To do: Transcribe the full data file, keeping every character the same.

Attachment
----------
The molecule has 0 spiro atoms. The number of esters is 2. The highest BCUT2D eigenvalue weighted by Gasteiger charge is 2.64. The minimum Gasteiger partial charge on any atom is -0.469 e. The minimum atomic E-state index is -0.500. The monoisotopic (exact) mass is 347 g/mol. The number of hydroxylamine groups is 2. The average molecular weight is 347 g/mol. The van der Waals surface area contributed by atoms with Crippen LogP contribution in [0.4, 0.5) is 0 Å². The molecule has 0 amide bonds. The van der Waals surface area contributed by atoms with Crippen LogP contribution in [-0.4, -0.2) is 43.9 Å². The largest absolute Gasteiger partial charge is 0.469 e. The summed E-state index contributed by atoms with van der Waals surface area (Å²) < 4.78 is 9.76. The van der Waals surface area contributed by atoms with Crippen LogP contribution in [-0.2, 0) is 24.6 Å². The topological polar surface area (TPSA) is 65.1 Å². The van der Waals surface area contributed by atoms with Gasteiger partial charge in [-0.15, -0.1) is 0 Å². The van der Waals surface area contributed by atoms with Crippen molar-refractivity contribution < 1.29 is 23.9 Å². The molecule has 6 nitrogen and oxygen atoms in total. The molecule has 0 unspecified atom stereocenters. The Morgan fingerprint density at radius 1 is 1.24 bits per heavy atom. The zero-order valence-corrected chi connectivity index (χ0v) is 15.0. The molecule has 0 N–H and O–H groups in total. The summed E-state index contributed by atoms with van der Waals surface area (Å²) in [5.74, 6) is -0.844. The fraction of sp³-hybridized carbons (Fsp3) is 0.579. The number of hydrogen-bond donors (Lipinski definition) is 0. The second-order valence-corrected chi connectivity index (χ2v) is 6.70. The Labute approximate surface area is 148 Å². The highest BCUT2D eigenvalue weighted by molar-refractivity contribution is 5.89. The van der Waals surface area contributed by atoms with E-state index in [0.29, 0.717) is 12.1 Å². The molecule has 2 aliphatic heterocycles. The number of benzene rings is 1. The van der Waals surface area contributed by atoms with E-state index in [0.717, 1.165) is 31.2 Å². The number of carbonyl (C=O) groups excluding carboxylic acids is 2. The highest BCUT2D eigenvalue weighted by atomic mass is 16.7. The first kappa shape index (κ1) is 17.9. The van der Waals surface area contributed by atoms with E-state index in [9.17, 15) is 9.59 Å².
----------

The molecule has 0 spiro atoms. The number of esters is 2. The highest BCUT2D eigenvalue weighted by Gasteiger charge is 2.64. The minimum Gasteiger partial charge on any atom is -0.469 e. The minimum atomic E-state index is -0.500. The monoisotopic (exact) mass is 347 g/mol. The number of hydroxylamine groups is 2. The average molecular weight is 347 g/mol. The van der Waals surface area contributed by atoms with Crippen LogP contribution in [0.4, 0.5) is 0 Å². The molecule has 0 amide bonds. The van der Waals surface area contributed by atoms with Crippen LogP contribution in [-0.4, -0.2) is 43.9 Å². The largest absolute Gasteiger partial charge is 0.469 e. The summed E-state index contributed by atoms with van der Waals surface area (Å²) < 4.78 is 9.76. The van der Waals surface area contributed by atoms with Crippen LogP contribution in [-0.2, 0) is 24.6 Å². The topological polar surface area (TPSA) is 65.1 Å². The van der Waals surface area contributed by atoms with Gasteiger partial charge in [-0.15, -0.1) is 0 Å². The van der Waals surface area contributed by atoms with Crippen molar-refractivity contribution < 1.29 is 23.9 Å². The molecule has 6 nitrogen and oxygen atoms in total. The molecule has 0 unspecified atom stereocenters. The Morgan fingerprint density at radius 1 is 1.24 bits per heavy atom. The zero-order valence-corrected chi connectivity index (χ0v) is 15.0. The molecule has 0 N–H and O–H groups in total. The summed E-state index contributed by atoms with van der Waals surface area (Å²) in [5.74, 6) is -0.844. The fraction of sp³-hybridized carbons (Fsp3) is 0.579. The number of hydrogen-bond donors (Lipinski definition) is 0. The second-order valence-corrected chi connectivity index (χ2v) is 6.70. The Labute approximate surface area is 148 Å². The highest BCUT2D eigenvalue weighted by molar-refractivity contribution is 5.89. The van der Waals surface area contributed by atoms with E-state index in [0.29, 0.717) is 12.1 Å². The molecule has 2 aliphatic heterocycles. The number of benzene rings is 1. The van der Waals surface area contributed by atoms with E-state index in [0.717, 1.165) is 31.2 Å². The number of carbonyl (C=O) groups excluding carboxylic acids is 2. The highest BCUT2D eigenvalue weighted by atomic mass is 16.7. The first kappa shape index (κ1) is 17.9. The van der Waals surface area contributed by atoms with E-state index in [9.17, 15) is 9.59 Å².